The eurozone escapes deflation: what does this mean for investors?
Last month, the eurozone managed to scramble its way out of deflation for the second time this year. Prices on consumer goods experienced a 0% fluctuation and the monetary union continued to fall short of its 2% inflation goal. Meeting this target is important because if prices continue to go down, consumers may put off spending in the hopes that prices fall further. This delay in consumer consumption – which accounts for about 70% of an economy’s GDP – will hurt economic recovery in the eurozone. So what will the European Central Bank (ECB) do to meet its inflation target and what does this mean for investors?
Quantitative easing (QE)
QE in the eurozone began in January, where the ECB announced a €1.1tn bond-buying scheme (rolled out in €60bn monthly purchases). While QE encouraged lending and investment, it also saw a steady weakening of the euro alongside a season of deflation. This wasn’t completely a result of QE, as falling energy prices also helped keep household costs down.
In order to avoid entering into a season of Japanese-style deflation, the ECB recently announced the possibility of increasing QE in December. In a nutshell, this means boosting the number of euros in circulation to buy assets and keep inflation on target.
Currency depreciation goes hand-in-hand with QE – lower interest rates combined with an increase in the money supply reduce a currency’s relative expected return. However, this also encourages banks to give out more loans and aids investment, boosting economic growth. By contrast, if the eurozone begins to see an increase in consumer spending and borrowing, this could lead to inflation. The ECB may then decide to increase interest rates in order to keep the euro stable.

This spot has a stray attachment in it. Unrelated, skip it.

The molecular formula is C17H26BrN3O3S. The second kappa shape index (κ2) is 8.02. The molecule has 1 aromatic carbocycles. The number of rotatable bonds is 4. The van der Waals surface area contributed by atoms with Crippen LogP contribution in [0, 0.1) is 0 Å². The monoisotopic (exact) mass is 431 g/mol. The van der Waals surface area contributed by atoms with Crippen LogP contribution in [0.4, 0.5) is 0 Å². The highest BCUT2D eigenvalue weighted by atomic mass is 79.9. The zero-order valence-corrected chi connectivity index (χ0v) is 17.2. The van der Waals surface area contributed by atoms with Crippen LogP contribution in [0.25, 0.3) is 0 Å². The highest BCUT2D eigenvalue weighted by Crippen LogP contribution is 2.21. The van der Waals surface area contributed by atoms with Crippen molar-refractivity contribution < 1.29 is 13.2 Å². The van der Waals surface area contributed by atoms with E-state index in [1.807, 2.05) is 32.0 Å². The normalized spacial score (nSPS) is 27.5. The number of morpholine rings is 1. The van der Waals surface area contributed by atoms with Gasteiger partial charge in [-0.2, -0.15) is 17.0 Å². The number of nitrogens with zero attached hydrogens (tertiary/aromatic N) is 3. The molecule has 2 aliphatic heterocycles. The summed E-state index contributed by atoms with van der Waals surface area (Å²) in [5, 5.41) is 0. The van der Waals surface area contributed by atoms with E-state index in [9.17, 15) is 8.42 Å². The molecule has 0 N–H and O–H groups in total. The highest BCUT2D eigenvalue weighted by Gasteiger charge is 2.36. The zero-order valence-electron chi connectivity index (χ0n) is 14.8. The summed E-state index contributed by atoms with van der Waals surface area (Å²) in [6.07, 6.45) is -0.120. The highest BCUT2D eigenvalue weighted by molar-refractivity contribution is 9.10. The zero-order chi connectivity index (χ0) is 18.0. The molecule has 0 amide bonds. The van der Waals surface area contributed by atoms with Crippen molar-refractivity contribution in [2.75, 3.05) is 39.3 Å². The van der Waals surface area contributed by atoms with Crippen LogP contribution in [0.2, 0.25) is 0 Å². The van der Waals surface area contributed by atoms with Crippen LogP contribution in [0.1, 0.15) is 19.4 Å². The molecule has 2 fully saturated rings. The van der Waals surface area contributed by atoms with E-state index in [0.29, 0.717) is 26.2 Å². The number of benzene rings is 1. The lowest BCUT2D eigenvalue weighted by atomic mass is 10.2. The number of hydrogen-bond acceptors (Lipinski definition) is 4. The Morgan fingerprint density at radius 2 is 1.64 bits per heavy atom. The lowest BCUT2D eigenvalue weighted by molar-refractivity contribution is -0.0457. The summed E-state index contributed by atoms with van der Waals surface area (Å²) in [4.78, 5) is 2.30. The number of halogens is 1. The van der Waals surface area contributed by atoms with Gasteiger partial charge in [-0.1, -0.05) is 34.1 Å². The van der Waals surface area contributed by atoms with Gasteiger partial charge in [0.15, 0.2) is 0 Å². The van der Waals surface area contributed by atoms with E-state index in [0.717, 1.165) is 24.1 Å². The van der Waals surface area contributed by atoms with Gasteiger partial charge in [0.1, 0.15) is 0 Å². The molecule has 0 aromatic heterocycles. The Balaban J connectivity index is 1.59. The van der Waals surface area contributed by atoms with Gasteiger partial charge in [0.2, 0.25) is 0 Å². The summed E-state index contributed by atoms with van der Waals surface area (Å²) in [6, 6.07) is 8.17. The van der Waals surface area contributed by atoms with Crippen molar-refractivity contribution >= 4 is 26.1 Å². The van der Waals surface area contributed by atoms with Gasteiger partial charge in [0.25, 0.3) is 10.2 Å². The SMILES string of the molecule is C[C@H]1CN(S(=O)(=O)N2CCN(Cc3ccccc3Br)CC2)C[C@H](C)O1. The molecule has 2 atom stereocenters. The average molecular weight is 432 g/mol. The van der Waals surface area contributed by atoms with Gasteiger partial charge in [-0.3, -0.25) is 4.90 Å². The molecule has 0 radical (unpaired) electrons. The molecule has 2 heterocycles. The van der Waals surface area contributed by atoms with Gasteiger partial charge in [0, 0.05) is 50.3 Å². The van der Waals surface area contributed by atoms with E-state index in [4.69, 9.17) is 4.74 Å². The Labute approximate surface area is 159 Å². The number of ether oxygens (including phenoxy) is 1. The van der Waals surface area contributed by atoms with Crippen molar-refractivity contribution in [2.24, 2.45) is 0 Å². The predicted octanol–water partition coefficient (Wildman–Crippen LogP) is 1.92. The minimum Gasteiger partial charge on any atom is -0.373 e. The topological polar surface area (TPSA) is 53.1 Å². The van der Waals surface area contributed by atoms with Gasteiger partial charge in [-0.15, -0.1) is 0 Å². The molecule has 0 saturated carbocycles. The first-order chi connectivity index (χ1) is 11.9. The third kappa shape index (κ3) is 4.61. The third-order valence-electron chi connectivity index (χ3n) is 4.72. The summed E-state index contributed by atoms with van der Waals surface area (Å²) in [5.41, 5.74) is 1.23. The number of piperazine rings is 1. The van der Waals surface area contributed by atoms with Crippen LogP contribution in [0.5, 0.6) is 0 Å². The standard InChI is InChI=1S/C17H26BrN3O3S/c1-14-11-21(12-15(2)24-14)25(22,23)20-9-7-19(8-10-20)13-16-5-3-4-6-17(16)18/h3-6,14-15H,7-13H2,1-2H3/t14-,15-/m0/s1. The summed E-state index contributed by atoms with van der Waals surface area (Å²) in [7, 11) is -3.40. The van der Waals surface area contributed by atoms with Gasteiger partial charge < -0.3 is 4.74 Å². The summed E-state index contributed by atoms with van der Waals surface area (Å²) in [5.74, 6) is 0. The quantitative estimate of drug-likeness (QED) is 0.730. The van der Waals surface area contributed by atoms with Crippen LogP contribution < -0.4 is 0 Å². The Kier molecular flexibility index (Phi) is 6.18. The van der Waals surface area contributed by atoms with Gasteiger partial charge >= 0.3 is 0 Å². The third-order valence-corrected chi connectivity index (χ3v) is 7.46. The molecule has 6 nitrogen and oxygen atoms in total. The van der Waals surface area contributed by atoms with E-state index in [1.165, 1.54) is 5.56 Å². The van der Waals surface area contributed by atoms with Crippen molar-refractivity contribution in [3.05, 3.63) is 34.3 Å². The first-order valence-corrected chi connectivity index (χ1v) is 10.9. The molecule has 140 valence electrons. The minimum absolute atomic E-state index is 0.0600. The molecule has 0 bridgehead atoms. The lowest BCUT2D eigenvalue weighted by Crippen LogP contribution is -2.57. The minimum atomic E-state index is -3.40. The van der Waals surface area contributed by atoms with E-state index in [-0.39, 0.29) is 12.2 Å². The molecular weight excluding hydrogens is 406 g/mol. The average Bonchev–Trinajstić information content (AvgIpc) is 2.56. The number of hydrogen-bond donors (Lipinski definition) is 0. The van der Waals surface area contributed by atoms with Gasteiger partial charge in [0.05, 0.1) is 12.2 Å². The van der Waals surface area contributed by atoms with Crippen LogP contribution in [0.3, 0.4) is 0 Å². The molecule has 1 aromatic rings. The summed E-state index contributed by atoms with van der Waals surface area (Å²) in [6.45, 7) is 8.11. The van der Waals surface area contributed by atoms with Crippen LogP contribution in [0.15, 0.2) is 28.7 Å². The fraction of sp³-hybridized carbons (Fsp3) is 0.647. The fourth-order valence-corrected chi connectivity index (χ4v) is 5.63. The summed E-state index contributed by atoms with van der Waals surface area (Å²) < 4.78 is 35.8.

This highlights the advantages of having your international money transfers guaranteed at a certain rate. The Money Cloud engages trustworthy brokers who will draw up ‘forward contracts’ to safeguard your future online money transfers. This protects you from future market volatility or rising interest rates.
Changing interest rates can have an effect on investment for both businesses and consumers alike. Lower interest rates in the eurozone may result in reduced borrowing costs, driving demand for loans. For investors looking to purchase a property in eurozone countries, this could mean lower repayment rates should you choose to take out a mortgage in a eurozone country.
The depreciation of the euro has made eurozone exports more competitive. Investors looking to diversify their portfolio could explore the possibility of buying eurozone stocks as the QE stimulus kicks in. However, note that even as their stocks rise, a falling euro will offset any gains you may make. It would be a good idea to speak to one of our brokers to get the best advice on how to make the most of your international investments and money transfer deals.